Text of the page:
PESCA: Yeah, of course, they do. They played the games in front of them, and that's the point. You have to realize what the NFL - so different from all the other sports. Other sports teams basically play the same schedule as their opponents. But in the NFL, there are only 16 games, and the Colts' schedule was so weak. It was the weakest schedule in the league. They do that on purpose to try to give a break to teams that were horrible one year. But it was so very weak that when we're comparing a Colts 11-5 record, it's really different from a lot of other teams that were, you know, 10-6 or even 9-7. They hugely benefited from an extremely weak schedule. And when they played good teams, they did not do well. But, hey, prove me wrong, Colts. Go out and beat the Ravens.

CORNISH: All right. Who is next worse?


PESCA: Well, I don't know if they're next worse, but let's talk about a team that's actually favored, the Houston Texans. They were cruising in the beginning of the season. They might have clinched the AFC's top seed, but they have lost three of their last four games, and it might be due to bad luck. They've had so many injuries. Their defense just isn't very good. They have an excellent rush game. But losing three out of four games that you want to win argues for being on a deep decline.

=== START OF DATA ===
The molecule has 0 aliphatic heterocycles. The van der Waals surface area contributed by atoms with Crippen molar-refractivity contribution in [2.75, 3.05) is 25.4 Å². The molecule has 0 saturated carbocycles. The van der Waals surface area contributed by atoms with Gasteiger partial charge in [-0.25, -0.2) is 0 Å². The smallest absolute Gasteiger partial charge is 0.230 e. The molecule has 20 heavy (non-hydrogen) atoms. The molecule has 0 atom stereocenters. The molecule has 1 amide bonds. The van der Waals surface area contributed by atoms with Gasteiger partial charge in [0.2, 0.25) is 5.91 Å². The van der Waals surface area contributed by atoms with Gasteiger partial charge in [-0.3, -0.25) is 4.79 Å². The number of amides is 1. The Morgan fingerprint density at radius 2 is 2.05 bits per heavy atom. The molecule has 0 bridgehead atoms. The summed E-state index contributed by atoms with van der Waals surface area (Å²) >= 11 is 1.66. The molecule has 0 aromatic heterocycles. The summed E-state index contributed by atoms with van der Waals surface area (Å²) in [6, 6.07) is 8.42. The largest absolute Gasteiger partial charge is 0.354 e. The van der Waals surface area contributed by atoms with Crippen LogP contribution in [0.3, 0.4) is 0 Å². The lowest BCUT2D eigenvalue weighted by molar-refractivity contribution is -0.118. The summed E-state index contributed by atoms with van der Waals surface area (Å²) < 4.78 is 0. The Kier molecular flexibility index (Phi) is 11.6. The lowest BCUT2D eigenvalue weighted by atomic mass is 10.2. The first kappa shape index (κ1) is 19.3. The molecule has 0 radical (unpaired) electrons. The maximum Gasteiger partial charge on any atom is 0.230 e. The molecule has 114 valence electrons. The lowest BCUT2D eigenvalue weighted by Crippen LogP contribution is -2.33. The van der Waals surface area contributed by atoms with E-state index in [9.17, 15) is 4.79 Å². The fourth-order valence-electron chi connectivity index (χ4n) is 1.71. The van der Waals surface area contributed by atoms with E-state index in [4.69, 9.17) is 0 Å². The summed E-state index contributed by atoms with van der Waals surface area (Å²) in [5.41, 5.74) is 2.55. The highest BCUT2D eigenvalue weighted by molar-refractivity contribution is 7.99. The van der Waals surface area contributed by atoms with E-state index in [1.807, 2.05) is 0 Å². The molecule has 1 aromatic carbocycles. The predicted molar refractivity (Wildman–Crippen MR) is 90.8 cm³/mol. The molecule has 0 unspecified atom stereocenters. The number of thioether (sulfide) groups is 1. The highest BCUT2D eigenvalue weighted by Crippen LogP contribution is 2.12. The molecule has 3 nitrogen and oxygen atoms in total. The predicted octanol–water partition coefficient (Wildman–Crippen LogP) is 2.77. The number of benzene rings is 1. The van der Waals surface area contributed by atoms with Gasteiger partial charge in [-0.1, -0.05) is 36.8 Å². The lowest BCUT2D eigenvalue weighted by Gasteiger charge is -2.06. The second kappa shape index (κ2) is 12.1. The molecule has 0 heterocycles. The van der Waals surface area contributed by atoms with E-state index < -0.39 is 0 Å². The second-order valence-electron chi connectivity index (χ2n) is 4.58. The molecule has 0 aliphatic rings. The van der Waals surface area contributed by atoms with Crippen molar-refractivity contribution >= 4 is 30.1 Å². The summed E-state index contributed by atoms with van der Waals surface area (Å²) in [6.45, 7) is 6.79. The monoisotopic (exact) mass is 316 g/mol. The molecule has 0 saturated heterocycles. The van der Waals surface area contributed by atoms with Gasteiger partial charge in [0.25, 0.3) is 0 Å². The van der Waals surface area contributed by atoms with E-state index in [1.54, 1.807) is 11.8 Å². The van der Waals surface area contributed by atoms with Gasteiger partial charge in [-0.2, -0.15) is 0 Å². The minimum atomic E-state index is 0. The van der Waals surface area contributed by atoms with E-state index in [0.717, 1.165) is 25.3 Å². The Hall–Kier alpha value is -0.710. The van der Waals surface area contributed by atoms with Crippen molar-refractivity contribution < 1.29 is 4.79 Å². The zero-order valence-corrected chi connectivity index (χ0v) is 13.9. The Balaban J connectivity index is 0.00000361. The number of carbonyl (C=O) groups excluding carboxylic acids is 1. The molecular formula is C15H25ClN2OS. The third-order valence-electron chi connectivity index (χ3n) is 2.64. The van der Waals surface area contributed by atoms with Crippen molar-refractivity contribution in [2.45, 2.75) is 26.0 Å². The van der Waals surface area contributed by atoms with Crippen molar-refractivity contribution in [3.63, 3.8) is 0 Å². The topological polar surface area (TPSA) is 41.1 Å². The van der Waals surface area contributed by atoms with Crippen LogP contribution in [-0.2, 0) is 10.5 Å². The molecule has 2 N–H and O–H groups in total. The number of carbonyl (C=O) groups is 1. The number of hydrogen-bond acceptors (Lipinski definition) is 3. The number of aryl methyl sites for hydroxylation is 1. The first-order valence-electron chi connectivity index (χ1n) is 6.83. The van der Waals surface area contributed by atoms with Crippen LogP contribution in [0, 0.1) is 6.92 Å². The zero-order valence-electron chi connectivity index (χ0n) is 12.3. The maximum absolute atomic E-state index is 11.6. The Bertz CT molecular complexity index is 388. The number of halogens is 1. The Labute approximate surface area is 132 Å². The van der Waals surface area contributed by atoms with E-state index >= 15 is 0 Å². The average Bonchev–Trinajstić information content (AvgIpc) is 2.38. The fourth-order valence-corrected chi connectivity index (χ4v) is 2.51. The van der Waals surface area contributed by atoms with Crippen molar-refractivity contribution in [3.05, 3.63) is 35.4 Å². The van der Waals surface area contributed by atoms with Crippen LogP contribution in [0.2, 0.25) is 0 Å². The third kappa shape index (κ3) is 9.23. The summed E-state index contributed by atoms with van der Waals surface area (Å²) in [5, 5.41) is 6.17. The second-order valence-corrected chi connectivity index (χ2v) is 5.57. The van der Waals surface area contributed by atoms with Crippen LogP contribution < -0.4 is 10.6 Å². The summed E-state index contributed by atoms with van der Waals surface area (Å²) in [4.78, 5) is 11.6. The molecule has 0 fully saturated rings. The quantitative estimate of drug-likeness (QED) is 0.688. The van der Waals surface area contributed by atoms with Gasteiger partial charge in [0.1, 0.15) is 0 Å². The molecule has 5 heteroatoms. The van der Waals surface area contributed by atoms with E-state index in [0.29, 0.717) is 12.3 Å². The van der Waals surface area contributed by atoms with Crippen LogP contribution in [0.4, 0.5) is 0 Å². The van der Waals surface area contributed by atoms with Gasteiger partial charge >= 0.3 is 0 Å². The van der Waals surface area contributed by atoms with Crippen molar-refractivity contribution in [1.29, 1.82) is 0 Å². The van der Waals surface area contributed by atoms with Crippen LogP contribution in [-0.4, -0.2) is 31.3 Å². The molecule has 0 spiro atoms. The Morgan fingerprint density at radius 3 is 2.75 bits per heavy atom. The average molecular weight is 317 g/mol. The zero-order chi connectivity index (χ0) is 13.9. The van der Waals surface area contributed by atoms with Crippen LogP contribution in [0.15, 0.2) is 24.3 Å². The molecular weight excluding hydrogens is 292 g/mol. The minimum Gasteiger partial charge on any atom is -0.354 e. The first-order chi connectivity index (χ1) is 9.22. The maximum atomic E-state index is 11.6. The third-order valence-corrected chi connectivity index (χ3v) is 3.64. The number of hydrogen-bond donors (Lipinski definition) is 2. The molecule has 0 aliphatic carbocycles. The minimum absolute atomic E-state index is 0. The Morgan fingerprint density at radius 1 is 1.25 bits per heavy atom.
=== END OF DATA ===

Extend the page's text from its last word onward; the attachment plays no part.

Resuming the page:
I know why they're favored because they have the same matchup as they did last year against Cincinnati. They blew out Cincinnati in this round of the playoffs last year. I guess people don't think Cincinnati is very good, and I agree. They're not very good, but perhaps they're good enough to beat this beaten-up Houston Texans team.